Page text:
Bexleyman, how can you call libraries a waste of money? No one expects parks, roads or hospitals to make money, and libraries are no different. They are a public service, and a much needed one. I don't know about the other libraries, but Bexley village library definitely holds a weekly toddler group, a children's book group, two adult reading groups, regular IT sessions, school holiday activities and much more (and that's despite only being open part-time). It really is at the heart of our community. People are always talking about the "good old days" when everyone knew their neighbours and there was a sense of community, and it's the small, local libraries that provide this. TCarter

6:11pm Thu 17 Feb 11

bexleyman says...

TCarter wrote:
Bexleyman, how can you call libraries a waste of money? No one expects parks, roads or hospitals to make money, and libraries are no different. They are a public service, and a much needed one. I don't know about the other libraries, but Bexley village library definitely holds a weekly toddler group, a children's book group, two adult reading groups, regular IT sessions, school holiday activities and much more (and that's despite only being open part-time). It really is at the heart of our community. People are always talking about the "good old days" when everyone knew their neighbours and there was a sense of community, and it's the small, local libraries that provide this.
I didn't suggest they were a waste of money in the slightest. I merely suggested that as long as every part of the borough could reach a library by one bus then any more than this would be an unnecessary duplification.

Yes, people do always talk about the "good old days" - it's a fantastic phenomenon that is guaranteed to make sure that there are no good new days. All people do is talk down the present (i'm not commenting on whether this is justified or not) while always suggesting the grass was greener in the past. As a historian, I can safely say this isn't necessarily the case, and your rose-tinted nostalgia is just the thing that has brought the country down.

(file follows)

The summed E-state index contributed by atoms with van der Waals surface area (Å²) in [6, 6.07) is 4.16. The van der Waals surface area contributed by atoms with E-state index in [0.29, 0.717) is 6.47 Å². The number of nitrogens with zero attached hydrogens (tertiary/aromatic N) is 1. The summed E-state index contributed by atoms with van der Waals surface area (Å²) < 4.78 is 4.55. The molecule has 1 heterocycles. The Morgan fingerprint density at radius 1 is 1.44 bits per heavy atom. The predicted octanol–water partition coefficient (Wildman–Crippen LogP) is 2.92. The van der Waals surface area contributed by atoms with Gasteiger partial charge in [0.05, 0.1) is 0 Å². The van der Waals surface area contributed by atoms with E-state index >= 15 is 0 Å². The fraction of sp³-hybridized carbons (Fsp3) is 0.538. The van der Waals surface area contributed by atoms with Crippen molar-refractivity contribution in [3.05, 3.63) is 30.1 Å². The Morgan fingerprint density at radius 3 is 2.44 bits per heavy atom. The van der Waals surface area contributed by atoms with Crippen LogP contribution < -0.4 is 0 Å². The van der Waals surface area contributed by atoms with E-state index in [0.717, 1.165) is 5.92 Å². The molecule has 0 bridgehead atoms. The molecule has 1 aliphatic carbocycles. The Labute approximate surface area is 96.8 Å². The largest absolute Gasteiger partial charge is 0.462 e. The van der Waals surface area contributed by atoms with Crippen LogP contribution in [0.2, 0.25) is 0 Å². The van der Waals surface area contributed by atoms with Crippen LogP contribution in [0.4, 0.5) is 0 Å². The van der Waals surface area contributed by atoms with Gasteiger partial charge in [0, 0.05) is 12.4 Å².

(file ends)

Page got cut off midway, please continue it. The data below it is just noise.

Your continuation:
[quote][p][bold]TCarter[/bold] wrote: Bexleyman, how can you call libraries a waste of money? No one expects parks, roads or hospitals to make money, and libraries are no different. They are a public service, and a much needed one. I don't know about the other libraries, but Bexley village library definitely holds a weekly toddler group, a children's book group, two adult reading groups, regular IT sessions, school holiday activities and much more (and that's despite only being open part-time). It really is at the heart of our community. People are always talking about the "good old days" when everyone knew their neighbours and there was a sense of community, and it's the small, local libraries that provide this.[/p][/quote]I didn't suggest they were a waste of money in the slightest. I merely suggested that as long as every part of the borough could reach a library by one bus then any more than this would be an unnecessary duplification. Yes, people do always talk about the "good old days" - it's a fantastic phenomenon that is guaranteed to make sure that there are no good new days. All people do is talk down the present (i'm not commenting on whether this is justified or not) while always suggesting the grass was greener in the past. As a historian, I can safely say this isn't necessarily the case, and your rose-tinted nostalgia is just the thing that has brought the country down. bexleyman